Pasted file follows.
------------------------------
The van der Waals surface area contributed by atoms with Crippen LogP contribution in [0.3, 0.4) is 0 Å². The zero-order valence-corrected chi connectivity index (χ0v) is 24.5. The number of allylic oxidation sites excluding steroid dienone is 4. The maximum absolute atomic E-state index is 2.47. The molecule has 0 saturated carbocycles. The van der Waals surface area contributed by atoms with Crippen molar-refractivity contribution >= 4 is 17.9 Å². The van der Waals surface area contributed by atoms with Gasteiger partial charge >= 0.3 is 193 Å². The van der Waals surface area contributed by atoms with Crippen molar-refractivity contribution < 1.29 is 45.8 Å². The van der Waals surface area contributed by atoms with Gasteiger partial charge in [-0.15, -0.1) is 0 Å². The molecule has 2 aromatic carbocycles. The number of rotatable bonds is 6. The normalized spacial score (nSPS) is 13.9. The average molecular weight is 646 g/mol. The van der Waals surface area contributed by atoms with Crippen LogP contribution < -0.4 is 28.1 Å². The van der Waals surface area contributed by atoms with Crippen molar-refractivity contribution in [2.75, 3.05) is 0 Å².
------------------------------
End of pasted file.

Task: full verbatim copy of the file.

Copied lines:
The van der Waals surface area contributed by atoms with Crippen LogP contribution in [0.3, 0.4) is 0 Å². The zero-order valence-corrected chi connectivity index (χ0v) is 24.5. The number of allylic oxidation sites excluding steroid dienone is 4. The maximum absolute atomic E-state index is 2.47. The molecule has 0 saturated carbocycles. The van der Waals surface area contributed by atoms with Crippen molar-refractivity contribution >= 4 is 17.9 Å². The van der Waals surface area contributed by atoms with Gasteiger partial charge >= 0.3 is 193 Å². The van der Waals surface area contributed by atoms with Crippen molar-refractivity contribution < 1.29 is 45.8 Å². The van der Waals surface area contributed by atoms with Gasteiger partial charge in [-0.15, -0.1) is 0 Å². The molecule has 2 aromatic carbocycles. The number of rotatable bonds is 6. The normalized spacial score (nSPS) is 13.9. The average molecular weight is 646 g/mol. The van der Waals surface area contributed by atoms with Crippen LogP contribution < -0.4 is 28.1 Å². The van der Waals surface area contributed by atoms with Crippen molar-refractivity contribution in [2.75, 3.05) is 0 Å².